It has been proven that the use of colloidal templates is a facile, flexible strategy to create the periodic micro/nanostructured arrays in comparison with photolithography, electron beam lithography etc. Utilizing colloidal monolayers as templates or masks, different periodic micro/nanostructured arrays including nanoparticle arrays, pore arrays, nanoring arrays and nanorod/nanotube arrays can be fabricated by chemical and physical processes. Chemical routes, including direct solution/sol dipping strategy, wet chemical etching, electrodeposition, electrophoretic deposition etc. have advantages of simple operation and low costs. However, they have some disadvantages of impurities on surface of arrays due to incomplete decomposition of precursors, residue of surfactants in self-assembling or electrochemical deposition. More importantly, it is quite difficult to achieve very uniform morphology of micro/nanostructure arrays on a large-area by the above routes. Whereas another method, a physical route (for instance: reactive ion etching, pulsed laser deposition, thermal evaporation deposition, atomic layer deposition, sputtering deposition), combining with colloidal monolayer template can well resolve these problems. In this review, we focus on introducing the recent progress in creating micro/nanostructured arrays based on colloidal templates with physical routes. The parameters of the microstructure or nanostructure can be tuned by colloidal templates with different periodicity and experimental conditions of the physical processes. The applications of micro/nanostructured arrays with controllable morphology and arrangement parameters in self-cleaning surfaces, enhanced catalytic properties, field emitters etc. are also presented in the following sections. © 2013 The Royal Society of Chemistry.


Hu C.,CAS Hefei Institutes of Physical Science
Plasma Science and Technology | Year: 2012

The neutral beam injection (NBI) system is one of the most important auxiliary plasma heating and current driving methods for fusion device. A high power ion beam of 3 MW with 80 keV beam energy in 0.5 s beam duration and a long pulse ion beam of 4 s with 50 keV beam energy ion beam extraction were achieved on the EAST neutral beam injector on the test-stand. The preliminary results show that the EAST-NBI system was developed successfully on schedule.


Hu C.,CAS Hefei Institutes of Physical Science
Plasma Science and Technology | Year: 2012

Neutral beam injection (NBI) system with two neutral beam injections will be constructed on the Experimental Advanced Superconducting Tokamak (EAST) in two stages for high power auxiliary plasmas heating and non-inductive current drive. Each NBI can deliver 2∼4 MW beam power with 50∼80 keV beam energy in 10∼100 s pulse length. Each elements of the NBI system are presented in this contribution.


Welding wire for gas protective welding of reduced activation ferritic/martensitic steel and the manufacturing method, chemical components (weight percentage, wt %): C: 0.10.15, Cr: 8.09.0, W: 1.01.6, V: 0.150.25, Ta: 0.100.17, Mn: 0.500.70, Si: 00.05, N: 00.02, O, Ni, Cu, Al, and Co: 00.01 respectively, P, S, Ag, Mo, and Nb: 00.005 respectively, and balance of Fe. The welding wire has Cr equivalent weight of less than 11, Ni equivalent weight of greater than 3.5. It is manufactured with a wire rod through multi-pass drawing. The rod is subject to annealing heat treatment, tempering treatment performed between the passes of drawing. The annealing process is: the rod is at 9401020 for 2060 minutes, and the n cooled to below 650 C. at rate of less than 45 C./hour, air-cooled to room temperature. The tempering process is: the rod is at 760820 for 0.52 hours. It reduces forming of ferrites in welded joints.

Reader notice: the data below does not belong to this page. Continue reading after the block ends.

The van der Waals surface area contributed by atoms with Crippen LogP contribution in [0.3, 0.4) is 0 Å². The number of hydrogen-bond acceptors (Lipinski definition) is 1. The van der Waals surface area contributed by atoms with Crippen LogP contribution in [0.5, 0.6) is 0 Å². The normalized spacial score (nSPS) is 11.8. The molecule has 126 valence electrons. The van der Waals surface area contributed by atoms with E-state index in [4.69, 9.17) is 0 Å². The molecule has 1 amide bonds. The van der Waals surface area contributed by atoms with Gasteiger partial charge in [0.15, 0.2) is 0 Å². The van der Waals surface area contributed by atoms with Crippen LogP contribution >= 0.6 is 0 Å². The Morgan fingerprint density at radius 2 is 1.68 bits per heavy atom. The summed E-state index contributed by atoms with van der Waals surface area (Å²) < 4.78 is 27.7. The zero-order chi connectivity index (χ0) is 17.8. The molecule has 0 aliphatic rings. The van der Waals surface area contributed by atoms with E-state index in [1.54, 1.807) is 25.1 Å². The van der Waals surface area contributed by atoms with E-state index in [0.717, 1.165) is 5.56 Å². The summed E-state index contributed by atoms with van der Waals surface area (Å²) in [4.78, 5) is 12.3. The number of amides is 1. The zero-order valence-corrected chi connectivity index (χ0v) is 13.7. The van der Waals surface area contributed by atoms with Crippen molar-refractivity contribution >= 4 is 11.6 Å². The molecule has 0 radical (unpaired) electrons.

Patent
CAS Hefei Institutes of Physical Science | Date: 2014-05-09

A type of High Magnetic Field Assisted PLD System consisting of pulsed laser and PLD cylindrical vacuum chamber inclusive of double-layer clip-sheath cylindrical chamber with water cooling located in the bore hole of superconducting magnet is disclosed. A flange plate in one side of the double-layer clip sheath is equipped with substrate heating table or laser heating table and rotating mechanism; the flange plate in another side is equipped with target components and moving/rotating mechanism. Either the substrate heating table or laser heating table is located in the center area of magnetic field of the superconducting magnet. A PLD (pulsed laser deposition) cylindrical vacuum chamber is located in the slide rail. A sealed laser leading-in chamber and a vacuum-sealed video-unit leading-in chamber is installed on the flange plate in one side of double-layer clip sheath cylindrical chamber.


Zhang L.,CAS Hefei Institutes of Physical Science | Fang M.,CAS Hefei Institutes of Physical Science
Nano Today | Year: 2010

Clean environment is essential to human health. The world is facing formidable challenges in meeting rising requirement to clean environment. Recently, persistent organic pollutants (POPs), heavy metals, etc. pollutants in water and soil are the key factors which make the environment worse. Even trace pollutants can enter human body and do harm to human health. Trace detection and treatment of these pollutants become an eagerly solved problem. Nanomaterials and nanotechnology provide a powerful method for detection and treatment of trace pollutants in the environment. This article reviews the recent progress of detection and treatment of POPs and heavy metal by using nanomaterials and analytical nanotechnology. And the application of nanomaterials and nanotechnology through enhancement of Raman scattering, surface plasmon resonance, fluorescent detection and electrochemical detection were described. We highlight recent advances on the development of novel nanomaterials and nanostructures and processes for treatment of POPs and heavy metals in water and soil. We also discussed the mechanisms of POPs degradation and heavy metal treatment. © 2010 Elsevier Ltd. All rights reserved.